Perhaps you have no interest in developing a tomahawk serve. I know a few players who I play on a regular basis who have a version of this serve. Coincidentally, they have some of the most deceptive serves I face. Maybe developing this serve is worth the time and effort. Of the professional players that I observed, most notably Ding Ning, I saw that she was actually doing a reverse tomahawk most of the time. If you get really good at tomahawks your opponents may have a hard time telling which side of the racket you used. Kenta Matsudaira does both versions.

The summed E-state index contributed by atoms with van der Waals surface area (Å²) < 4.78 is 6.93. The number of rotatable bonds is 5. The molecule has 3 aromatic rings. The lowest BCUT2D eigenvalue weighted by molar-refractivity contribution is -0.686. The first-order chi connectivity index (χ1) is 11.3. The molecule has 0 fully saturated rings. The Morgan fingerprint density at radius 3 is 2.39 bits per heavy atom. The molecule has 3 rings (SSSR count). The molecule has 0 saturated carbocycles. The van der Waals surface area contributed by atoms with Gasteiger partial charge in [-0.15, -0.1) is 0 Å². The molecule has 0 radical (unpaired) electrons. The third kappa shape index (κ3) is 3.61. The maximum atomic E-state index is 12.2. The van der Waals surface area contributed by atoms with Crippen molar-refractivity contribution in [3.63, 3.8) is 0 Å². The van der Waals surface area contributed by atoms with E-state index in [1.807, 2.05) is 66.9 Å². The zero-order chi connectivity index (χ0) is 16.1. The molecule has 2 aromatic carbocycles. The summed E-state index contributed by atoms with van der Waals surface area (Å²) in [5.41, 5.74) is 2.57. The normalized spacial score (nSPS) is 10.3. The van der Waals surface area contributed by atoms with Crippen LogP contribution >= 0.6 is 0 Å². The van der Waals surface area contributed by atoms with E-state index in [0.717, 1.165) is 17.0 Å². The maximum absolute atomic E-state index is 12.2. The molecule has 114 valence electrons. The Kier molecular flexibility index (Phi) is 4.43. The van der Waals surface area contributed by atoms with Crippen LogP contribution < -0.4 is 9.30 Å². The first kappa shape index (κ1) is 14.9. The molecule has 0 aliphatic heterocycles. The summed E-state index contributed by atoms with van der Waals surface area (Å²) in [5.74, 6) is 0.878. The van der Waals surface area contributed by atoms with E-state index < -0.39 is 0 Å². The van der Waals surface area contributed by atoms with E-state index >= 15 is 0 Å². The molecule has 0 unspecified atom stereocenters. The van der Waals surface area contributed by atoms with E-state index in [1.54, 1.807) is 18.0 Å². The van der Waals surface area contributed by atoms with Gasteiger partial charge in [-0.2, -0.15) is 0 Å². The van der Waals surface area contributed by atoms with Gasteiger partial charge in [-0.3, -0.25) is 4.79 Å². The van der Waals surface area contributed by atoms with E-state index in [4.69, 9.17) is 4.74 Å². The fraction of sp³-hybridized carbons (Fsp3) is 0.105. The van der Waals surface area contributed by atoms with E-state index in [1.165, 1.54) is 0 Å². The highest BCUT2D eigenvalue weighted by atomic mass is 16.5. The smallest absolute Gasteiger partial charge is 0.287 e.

My own interest in this serve began with a desire to add a dose of deception that my standard serves seemed to be lacking. Having developed most of my serves around a pendulum serve, I didn’t have any quality serves that curved left. Since I typically serve from the middle of the table, a reverse pendulum didn’t seem like a good option. It does seem like doing a really good tomahawk serve will take more of a physical effort. Getting low looks to be essential. Other than the energy that is required, the basic serve doesn’t seem too difficult. With slight variations, all types of underspin and topspin serves can be produced, all with varying amounts of sidespin. Of course, you never know how good a serve is until you try it out on quality opposition. It does allow for an option that could compliment established service patterns. Another possibility is to set up for a tomahawk serve, and change to a sidespin pendulum serve at the last second. Serves sometimes improve with practice and experience. Other times you need a new approach. You may need a tomahawk.